The next landmark in the racing history of Mercedes was again at the French GP, this time the dramatic 1914 even held at Lyons on the eve of war, one of the greatest of this series, contested between most of the leading makes of that time. Mercedes built five cars of rather conservative design, to the 4.5-litre ruling, eschewing the twin-cam engines and frontbrakes which were emerging as the way to go, but by meticulous preparation and practising, as in 1908, they did it again, coming home 1, 2, 3, before the first of the hitherto dominant Peugeots, easing to a slight degree the French humiliation by finishing fourth. The end of an era, you might rightly say . . .
After the war, Mercedes made an impressive return to racing, considering the difficult conditions prevailing. The next significant landmark had to wait, however, until 1934, when, under the new 750kg formula, Mercedes-Benz and Auto-Union built the fastest GP cars yet seen which were truly exciting to watch as the few drivers capable of fully extending them coped with their light weight and tricky handling characteristics. Between them these so-called ‘Silver Arrows’ (ugh!) bred disturbing propaganda from Germany as, with drivers of the calibre of Caracciola, von Brauchitsch, Seaman and Lang, they screamed to victory all around Europe.
There was another break before the Mercedes-Benz racing department appeared again, for the newly introduced 2H-litre formula, to repeat the former overwhelming superiority with the W196 GP and 300SLR sports-racing cars, the former giving Fangio his second World Championship, the latter taking the 1955 Sports Car Championship.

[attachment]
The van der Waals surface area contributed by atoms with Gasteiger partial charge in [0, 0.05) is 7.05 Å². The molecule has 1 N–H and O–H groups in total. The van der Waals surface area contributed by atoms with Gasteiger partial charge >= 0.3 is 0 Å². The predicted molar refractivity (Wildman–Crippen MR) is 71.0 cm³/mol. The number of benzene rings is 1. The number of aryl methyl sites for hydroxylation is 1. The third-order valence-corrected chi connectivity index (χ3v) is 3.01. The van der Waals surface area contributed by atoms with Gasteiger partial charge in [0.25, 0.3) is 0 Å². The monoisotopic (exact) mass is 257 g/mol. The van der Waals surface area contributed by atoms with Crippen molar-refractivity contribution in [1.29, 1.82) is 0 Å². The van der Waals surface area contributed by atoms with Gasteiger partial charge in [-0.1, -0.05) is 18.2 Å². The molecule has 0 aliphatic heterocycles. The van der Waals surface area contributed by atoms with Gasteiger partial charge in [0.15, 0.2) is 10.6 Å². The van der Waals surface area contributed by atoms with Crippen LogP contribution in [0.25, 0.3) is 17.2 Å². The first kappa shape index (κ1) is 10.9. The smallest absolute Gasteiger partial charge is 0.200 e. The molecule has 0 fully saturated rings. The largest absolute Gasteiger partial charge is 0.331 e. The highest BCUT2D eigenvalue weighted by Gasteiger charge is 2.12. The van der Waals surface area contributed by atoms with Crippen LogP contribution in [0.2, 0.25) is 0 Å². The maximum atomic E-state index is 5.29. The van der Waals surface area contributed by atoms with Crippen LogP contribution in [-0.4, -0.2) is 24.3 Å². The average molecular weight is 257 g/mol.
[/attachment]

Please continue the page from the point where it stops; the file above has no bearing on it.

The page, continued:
Historians have often looked at the post-race provenance of the Gordon Bennett Mercedes and researchers of the1914 GP team cars include R H Johnston, ‘Bunty’ Scott-Moncrieff, myself and Edward Eves. But less attention has been paid to what happened to the 1908 GP cars after their landmark race. Now, with the help of Max von Pein, curator of the Mercedes-Benz Museum at Stuttgart, it is possible to look at what seems to have happened to these great cars.
But first, the race. It was run over 477.48 miles of the 1907 GP course, which implies that the faster drivers were in action for some seven hours — those Edwardians really went motor racing! Paul Daimler, conscious of the poor showing of Mercedes in the two previous GPs, prepared a team of four new cars, to rules restricting cylinder bores and weight. Three of these had engines of 12.8-litres, one was of 13.5litres, all with push-rod-operated overhead inlet and side exhaust valves in chain-driven chassis. Remarkably, the car chosen to attempt to win was entrusted, not to a racing driver, but to 31-year-old tester Christian Lautenschlager, who had been with the company since 1899. Willy Poege, with the outsize engine, and Sake; were to hany the opposition.